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The struggles that build character and help us grow (cont.)

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In last week’s post, I outlined my belief that we grow ourselves and our brains by taking on challenges in areas that do not come easily to us. In part, I used my own business school education as a case in point, explaining that the learning which I found most satisfying seemed to come in subject areas where I had to struggle more than in others. I also commented that I have seen the same phenomenon in my twenty years of teaching and coaching. My most satisfying experiences are often not with the most “talented” individuals, but with those who reflect, work hard, challenge themselves, and stretch the most, regardless of … Continue reading

Learning, struggling, building character, and expanding our minds

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This week, some brief—and a bit more personal—reflections on the value of our mental challenges and struggles, and how they help us develop our mental capacities. To paraphrase Khan Academy founder Sal Khan, modern research is demonstrating that our intelligence is not fixed. The more we challenge ourselves to learn in varying ways, and the more we struggle to acquire knowledge, the more we teach our brains to grow.  In the last post, we saw the story of a 57 year-old man who “failed” at learning French but completely revitalized his brain in the process. The individual in question, William Alexander, discovered the effect of his linguistic struggles by measuring his neural activity … Continue reading

How to make our brains grow

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For a long time, I have believed that we learn the most from the tasks we struggle with, as opposed to those that might come easier to us. Of late, I have been reading about the importance of “growth mindsets” on learning. And, I have come to believe that teaching young people mindsets toward learning—character and grit when faced with difficult tasks, for example—may be far more critical to success than the actual subject matters we teach.  It makes intuitive sense to me that we expand our mental capabilities by challenging our brains with difficult tasks. If, as researchers seem to believe, the brain is like a muscle, we make it stronger by … Continue reading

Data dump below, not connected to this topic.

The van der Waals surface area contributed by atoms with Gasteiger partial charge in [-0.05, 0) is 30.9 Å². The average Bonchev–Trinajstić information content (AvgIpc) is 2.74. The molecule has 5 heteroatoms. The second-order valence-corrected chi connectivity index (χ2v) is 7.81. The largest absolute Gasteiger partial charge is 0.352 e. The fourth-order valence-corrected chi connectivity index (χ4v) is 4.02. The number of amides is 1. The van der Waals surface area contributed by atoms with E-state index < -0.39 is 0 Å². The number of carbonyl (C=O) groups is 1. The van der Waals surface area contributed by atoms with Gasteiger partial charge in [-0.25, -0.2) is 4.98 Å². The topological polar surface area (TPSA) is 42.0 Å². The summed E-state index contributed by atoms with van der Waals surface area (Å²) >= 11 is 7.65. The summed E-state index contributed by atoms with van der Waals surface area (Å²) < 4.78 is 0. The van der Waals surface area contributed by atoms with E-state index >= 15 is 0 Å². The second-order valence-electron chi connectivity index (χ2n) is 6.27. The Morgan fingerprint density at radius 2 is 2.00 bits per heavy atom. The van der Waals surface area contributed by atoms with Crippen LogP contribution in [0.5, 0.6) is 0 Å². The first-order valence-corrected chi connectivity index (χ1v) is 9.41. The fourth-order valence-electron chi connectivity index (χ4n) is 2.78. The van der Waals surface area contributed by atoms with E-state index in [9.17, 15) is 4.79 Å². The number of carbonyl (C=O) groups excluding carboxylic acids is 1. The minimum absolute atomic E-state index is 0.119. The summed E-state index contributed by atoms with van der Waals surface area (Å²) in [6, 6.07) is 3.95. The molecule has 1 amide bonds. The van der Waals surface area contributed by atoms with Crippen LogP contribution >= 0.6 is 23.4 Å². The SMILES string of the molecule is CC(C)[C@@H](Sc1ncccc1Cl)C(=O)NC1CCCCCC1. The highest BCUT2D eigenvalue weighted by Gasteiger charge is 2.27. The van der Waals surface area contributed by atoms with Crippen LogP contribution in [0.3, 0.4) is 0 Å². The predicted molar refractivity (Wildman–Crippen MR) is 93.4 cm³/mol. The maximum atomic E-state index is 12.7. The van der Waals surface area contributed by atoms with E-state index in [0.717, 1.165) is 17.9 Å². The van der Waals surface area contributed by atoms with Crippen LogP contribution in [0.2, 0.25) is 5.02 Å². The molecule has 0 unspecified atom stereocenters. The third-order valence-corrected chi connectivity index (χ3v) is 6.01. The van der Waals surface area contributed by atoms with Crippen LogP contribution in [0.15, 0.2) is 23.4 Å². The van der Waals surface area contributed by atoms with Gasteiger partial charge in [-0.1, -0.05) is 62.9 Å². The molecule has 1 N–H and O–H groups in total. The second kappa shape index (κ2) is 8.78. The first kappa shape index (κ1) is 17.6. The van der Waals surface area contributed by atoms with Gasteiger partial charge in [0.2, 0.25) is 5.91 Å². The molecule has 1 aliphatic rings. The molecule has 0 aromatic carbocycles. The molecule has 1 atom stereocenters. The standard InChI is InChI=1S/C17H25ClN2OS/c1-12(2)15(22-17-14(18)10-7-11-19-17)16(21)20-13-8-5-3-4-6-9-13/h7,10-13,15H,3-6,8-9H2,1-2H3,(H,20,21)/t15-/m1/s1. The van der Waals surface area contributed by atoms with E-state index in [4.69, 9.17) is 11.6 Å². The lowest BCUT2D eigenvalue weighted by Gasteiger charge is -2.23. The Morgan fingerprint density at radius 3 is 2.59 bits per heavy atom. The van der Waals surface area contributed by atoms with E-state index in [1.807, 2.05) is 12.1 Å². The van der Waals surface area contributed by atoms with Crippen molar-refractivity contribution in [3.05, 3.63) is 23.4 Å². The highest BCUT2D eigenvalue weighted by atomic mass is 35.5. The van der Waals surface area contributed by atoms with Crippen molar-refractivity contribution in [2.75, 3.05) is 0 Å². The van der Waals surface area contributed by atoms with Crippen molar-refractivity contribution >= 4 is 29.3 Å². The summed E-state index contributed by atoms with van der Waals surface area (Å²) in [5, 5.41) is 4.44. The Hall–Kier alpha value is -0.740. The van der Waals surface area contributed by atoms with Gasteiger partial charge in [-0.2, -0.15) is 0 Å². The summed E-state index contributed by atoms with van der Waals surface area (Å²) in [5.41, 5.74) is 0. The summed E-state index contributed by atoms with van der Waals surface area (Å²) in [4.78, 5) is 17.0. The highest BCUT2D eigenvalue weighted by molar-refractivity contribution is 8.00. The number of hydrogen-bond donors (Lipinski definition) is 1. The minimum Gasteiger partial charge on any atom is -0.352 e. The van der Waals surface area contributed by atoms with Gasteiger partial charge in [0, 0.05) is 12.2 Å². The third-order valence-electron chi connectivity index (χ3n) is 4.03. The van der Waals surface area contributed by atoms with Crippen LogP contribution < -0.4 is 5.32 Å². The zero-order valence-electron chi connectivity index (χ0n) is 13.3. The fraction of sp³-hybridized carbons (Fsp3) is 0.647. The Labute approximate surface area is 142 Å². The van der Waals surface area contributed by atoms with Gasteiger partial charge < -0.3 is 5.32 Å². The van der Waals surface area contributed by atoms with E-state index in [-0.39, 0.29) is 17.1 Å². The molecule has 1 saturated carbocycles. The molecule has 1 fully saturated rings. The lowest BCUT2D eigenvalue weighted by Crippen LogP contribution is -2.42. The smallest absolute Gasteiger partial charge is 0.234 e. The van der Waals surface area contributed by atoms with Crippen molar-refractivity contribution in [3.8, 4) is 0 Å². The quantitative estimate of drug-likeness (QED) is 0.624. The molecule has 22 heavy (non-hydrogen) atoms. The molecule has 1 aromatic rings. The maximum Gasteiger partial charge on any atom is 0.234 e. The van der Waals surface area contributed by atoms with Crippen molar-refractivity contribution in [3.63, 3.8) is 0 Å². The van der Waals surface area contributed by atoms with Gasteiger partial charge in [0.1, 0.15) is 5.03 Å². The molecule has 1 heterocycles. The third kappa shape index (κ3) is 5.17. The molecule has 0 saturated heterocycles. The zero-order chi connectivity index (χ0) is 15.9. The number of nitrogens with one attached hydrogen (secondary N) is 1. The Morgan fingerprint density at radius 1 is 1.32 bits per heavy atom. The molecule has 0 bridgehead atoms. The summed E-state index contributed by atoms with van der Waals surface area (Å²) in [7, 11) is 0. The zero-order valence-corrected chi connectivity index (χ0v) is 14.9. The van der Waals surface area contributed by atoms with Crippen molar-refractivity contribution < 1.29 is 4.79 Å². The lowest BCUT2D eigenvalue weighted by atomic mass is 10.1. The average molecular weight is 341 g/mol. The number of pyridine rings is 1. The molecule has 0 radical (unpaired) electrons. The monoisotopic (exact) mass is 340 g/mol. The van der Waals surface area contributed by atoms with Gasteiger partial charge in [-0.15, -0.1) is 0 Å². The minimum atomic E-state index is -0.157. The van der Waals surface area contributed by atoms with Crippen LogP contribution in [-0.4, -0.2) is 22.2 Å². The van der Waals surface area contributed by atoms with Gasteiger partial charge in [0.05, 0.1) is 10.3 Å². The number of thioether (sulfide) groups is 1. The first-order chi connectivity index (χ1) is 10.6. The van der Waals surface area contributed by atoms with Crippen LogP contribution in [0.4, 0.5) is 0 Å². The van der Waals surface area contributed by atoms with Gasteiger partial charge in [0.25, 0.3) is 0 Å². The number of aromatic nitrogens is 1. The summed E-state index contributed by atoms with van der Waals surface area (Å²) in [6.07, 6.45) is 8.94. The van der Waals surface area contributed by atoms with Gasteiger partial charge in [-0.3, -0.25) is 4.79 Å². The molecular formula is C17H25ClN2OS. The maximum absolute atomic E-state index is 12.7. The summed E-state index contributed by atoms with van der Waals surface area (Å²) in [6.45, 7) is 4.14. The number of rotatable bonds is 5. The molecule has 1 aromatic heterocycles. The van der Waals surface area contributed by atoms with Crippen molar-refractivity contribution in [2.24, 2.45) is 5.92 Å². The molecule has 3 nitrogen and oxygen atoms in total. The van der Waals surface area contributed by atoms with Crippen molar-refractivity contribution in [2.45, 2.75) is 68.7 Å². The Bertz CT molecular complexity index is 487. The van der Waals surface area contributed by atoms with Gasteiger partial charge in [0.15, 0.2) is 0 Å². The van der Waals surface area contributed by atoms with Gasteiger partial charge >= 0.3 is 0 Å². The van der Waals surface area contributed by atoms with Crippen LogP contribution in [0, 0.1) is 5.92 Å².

Language learning and systems thinking

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I’ve been reading a lot this week about language study and what some researchers and writers are discovering about its effect on the brain. (In a previous blog entry, I mentioned William Alexander’s Flirting with French, which has some surprising, medically-supported conclusions about how his brain changed after a year of intensive study.) As I continue to explore, and to reflect on my own experience, I am increasingly convinced that there are some enormous benefits of foreign language mastery for one’s mind and character.   Of course, I should admit to having something of a bias that comes from my interest in the subject matter. For many years, I have enjoyed studying language, particularly French and Spanish, … Continue reading

Learning a new language: why we should bother!

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I find myself beginning this week’s post with the same reference as last week’s, to Simon Kuper’s piece about language learning, entitled “Learning another language? Don’t bother”.  By way of recap, the writer states that native speakers of English have little reason to learn other languages, since the rest of the world is now mastering English, at least at conversational levels. And technology, in the form of applications that translate instantly (and even speak for us!), will be there to help us navigate world travel. Kuper concludes that, for English-speaking people today, the costs of language study probably outweigh the benefits.   The author opines that the only useful level of linguistic … Continue reading

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